Thomas L. Friedman listened to Tung Chee-hwa (董建華), Hong Kong’s first chief-executive under Chinese sovereignty. Ralph Gomory on the other hand doesn’t want us to listen to Thomas Friedman. That said, all that Tung said (not too long ago, apparently) was that
“China was asleep during the Industrial Revolution. She was just waking during the Information Technology Revolution. She intends to participate fully in the Green Revolution.”
Anyway, Friedman wants innovation for America – “president Obama should seize this moment before the midterms — possibly his last window to put together a majority in the Senate, including some Republicans, for a price on carbon — and put in place a real U.S. engine for clean energy innovation and energy security”.
Friedman’s view is based on some scientific evidence. America is at a strategic inflection point, he writes. Andy S. Grove, a leading IBM manager, describes a strategic inflection point as
“a time in the life of a business when its fundamentals are about to change. That change can mean an opportunity to rise to new heights. But it may just as likely signal the beginning of the end”.
But since then, when Friedman supported his president in 2003, the times have changed. For one, the Iraq war was wrong, or not exactly as right as it first looked. Besides, maybe the French weren’t really that stupid back in 2003. The French prime minister was out drumming up business for French companies in the world’s biggest emerging computer society in India while Friedman and GW Bush were taking care of Saddam’s weapons of mass destruction.
But let’s get back to the strategic inflection point.
To succeed at a strategic inflection point, a company (or a country’s industries, as generalized by Friedman) must not only absorb new technologies, or develop them according to emerging or hidden trends in demand, writes Grove.
To put it more fundamentally scientific (as I understand it), America’s strategic choice between catching Osama and contributing to the wave of green technology is about a choice between surviving and growing in a great time of creative destruction, or getting destroyed in the process – economically, not militarily.
Friedman advocates a – by now seemingly established – pattern of international division of labor:
In the process, China is going to make clean power technologies cheaper for itself and everyone else. But even Chinese experts will tell you that it will all happen faster and more effectively if China and America work together — with the U.S. specializing in energy research and innovation, at which China is still weak, as well as in venture investing and servicing of new clean technologies, and with China specializing in mass production.
This could be a nice prelude for a more perfect Doha Round.
There is probably noone who would question the benefits of being a big player in new technologies – green technologies for example. But Ralph Gomory, himself a scientist, took issue with Friedman’s ideas. America can’t avoid the fate of losing productive capacity by trading designs, ideas, and R&D [...] for the items we need. Gomory argues that while R&D is crucial for manufacturing, it’s share in an economy is clearly less than ten per cent. There is no way to balance the value of manufactured goods with R&D alone. Gomory writes that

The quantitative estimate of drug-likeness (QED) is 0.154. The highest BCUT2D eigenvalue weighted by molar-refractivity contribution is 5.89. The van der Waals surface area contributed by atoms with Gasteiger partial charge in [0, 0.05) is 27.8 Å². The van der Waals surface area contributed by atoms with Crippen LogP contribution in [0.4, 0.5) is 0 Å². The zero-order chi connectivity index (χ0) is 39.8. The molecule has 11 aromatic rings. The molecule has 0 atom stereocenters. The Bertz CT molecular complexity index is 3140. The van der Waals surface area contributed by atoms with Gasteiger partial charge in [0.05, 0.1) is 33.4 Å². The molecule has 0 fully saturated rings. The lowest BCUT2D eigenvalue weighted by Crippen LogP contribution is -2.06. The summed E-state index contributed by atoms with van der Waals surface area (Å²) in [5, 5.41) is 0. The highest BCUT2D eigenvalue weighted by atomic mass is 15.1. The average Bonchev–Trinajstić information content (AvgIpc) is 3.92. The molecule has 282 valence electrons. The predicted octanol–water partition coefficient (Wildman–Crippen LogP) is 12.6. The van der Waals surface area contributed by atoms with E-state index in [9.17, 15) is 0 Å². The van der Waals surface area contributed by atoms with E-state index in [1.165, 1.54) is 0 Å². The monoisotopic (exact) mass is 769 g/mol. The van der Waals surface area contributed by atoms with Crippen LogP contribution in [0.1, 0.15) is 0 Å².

[w]e need successful industries and we need to innovate within them to keep them thriving. However, when your trading partner is thinking about GDP rather than profit, and has adopted mercantilist tactics, subsidizing industries, and mispricing its currency, while loaning you the money to buy the underpriced goods, this may simply not be possible.
Nor is there a need to rely on generating nothing but designs, ideas, and R&D anyway. “Cheap labor” as a location factor doesn’t explain why Japan and Germany as high-wage countries are successful in the automotive industry, and it doesn’t explain why semi-conductors as a model of a high investment, low-labor content industry, are mainly made in Asia.
No need to say that JR finds Gomory’s argument more convincing. What only adds to the charme, Gomory offers surprisingly simple numerical evidence for his side of the debate. When you have good designs at hand, you better take them and build something useful and valuable yourself, rather than put it at your competitors’ disposal.
Besides, every country has its share of tinkerers, engineers, farmers, and unskilled workers. There is little space for that argument in economics – but if a trade-surplus country like China or Germany wants to do its share in rebalancing global trade disparities, not-so-bright citizens must find opportunities to earn money, too.
And then, maybe evening school will help a routined machine operator to become an engineer in the process. This would make sense both economically, and in terms of civil society. Long-term unemployed people on the other hand tend to lose interest in further education.